Mr. Aguayo-Gonzalez's conduct departs in several ways from the acceptance-of-responsibility standard enunciated above, making his situation distinguishable, for purposes of § 3553(a)(6), from that of defendants who receive the reduction. First of all, Mr. Aguayo-Gonzalez makes no claim that he accepted responsibility before trial. He went to trial on all three counts, and the government was forced to put forward witnesses to prove both felony counts. In United States v. Eaton, 260 F.3d 1232 (10th Cir. 2001), we upheld the district court's refusal to apply an acceptance-of-responsibility reduction when the defendant "testified truthfully at trial" to committing the elements of the crime but offered no evidence of pre-trial statements or conduct indicating acceptance of responsibility. Id. at 1237. Mr. Aguayo-Gonzalez's conduct on the stand is similarly not comprehensive enough, and did not occur early enough, to indicate acceptance of responsibility.
Moreover, even if we were to credit the defendant's statements from the stand, his argument hinges on the premise that those statements admitted all facts necessary to convict him on the two felony counts. That is not precisely true. In count 2 of the indictment, Mr. Aguayo-Gonzalez was charged under both sections (a) and (b) of 8 U.S.C. § 1326. He did admit to sufficient facts for section (a), which sets a two-year fine for an alien who "has been . . . deported . . . and thereafter enters, attempts to enter, or is at any time found in, the United States." § 1326(a). Section (b), however, contains additional requirements and imposes additional penalties. It provides that "any alien . . . whose removal was subsequent to a conviction for commission of an aggravated felony . . . shall be . . . imprisoned not more than 20 years." § 1326(b)(2). At no time during the trial did either Mr. Aguayo-Gonzalez or his lawyer acknowledge that his deportation followed an aggravated felony. It follows that he took no affirmative steps to accept responsibility for the much more serious portion of the charges against him. This distinguishes his case from Gauvin and from the example in the Guidelines Notes, in which defendants conceded all facts and disputed only matters of law.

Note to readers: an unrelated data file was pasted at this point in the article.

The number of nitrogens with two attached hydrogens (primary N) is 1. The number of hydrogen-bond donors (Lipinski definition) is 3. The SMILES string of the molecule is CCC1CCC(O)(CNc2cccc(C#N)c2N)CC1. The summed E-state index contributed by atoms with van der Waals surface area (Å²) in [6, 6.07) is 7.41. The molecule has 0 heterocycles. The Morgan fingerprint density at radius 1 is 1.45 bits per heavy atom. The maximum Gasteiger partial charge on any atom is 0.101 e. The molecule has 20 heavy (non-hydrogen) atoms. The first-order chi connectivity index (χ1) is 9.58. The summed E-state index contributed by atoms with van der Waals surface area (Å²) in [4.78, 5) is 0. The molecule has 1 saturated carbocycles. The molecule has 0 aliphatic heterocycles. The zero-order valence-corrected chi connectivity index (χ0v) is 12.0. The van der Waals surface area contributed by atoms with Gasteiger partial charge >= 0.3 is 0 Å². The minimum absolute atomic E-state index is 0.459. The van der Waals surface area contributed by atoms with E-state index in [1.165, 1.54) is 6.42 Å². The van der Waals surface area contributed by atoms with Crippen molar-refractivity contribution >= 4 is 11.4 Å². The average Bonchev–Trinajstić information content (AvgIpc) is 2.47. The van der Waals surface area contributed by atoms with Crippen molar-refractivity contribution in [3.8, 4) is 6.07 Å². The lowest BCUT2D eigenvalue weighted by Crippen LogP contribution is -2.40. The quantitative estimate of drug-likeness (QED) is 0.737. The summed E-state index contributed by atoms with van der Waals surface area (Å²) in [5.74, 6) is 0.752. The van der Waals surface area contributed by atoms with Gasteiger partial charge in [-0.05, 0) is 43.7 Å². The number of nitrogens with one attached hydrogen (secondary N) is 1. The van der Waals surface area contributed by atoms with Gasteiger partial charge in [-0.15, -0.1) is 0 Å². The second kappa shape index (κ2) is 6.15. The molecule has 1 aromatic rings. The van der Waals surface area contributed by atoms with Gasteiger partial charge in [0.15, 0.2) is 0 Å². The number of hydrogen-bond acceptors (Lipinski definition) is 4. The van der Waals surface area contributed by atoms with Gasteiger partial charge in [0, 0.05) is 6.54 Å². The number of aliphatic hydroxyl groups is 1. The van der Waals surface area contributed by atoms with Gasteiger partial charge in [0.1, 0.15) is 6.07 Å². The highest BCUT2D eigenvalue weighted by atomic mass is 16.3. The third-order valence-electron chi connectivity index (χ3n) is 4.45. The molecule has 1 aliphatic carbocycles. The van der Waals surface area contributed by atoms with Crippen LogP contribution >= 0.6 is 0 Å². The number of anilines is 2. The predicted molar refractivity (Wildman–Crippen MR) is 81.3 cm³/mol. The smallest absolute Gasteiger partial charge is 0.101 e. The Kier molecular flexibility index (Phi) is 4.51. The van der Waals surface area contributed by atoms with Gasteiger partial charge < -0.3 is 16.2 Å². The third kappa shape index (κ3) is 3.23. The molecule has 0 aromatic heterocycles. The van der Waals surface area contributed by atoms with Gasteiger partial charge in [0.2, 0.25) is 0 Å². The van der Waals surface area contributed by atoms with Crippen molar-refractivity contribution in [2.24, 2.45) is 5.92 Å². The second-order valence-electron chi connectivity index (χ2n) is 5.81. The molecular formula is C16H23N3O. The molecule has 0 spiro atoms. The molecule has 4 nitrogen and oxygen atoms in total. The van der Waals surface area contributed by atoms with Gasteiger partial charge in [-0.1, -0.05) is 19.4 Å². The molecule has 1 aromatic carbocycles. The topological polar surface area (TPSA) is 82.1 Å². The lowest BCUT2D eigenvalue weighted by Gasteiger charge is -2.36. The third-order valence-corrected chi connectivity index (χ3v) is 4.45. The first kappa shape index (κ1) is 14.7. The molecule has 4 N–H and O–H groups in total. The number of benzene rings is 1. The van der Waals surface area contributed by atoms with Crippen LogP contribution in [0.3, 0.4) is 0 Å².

Finally, even assuming arguendo that Mr. Aguayo-Gonzalez did accept responsibility for the first two counts, his contesting of the third count makes it reasonable to differentiate his sentence from that of a defendant who had accepted responsibility on all counts. The Sentencing Guidelines require acceptance of responsibility on multiple counts for good reasons: to spare the government the expense of putting on a trial, and to force a defendant to accept responsibility, without reservations, for his conduct. U.S.S.G. § 3E1.1 cmt. n. 2; Thomas, 242 F.3d at 1034 ("a defendant who is unwilling to accept responsibility for some of the charges against him has not really 'come clean' and faced up to the full measure of his criminal culpability"). By contesting the third count, Mr. Aguayo-Gonzalez negated any such benefits.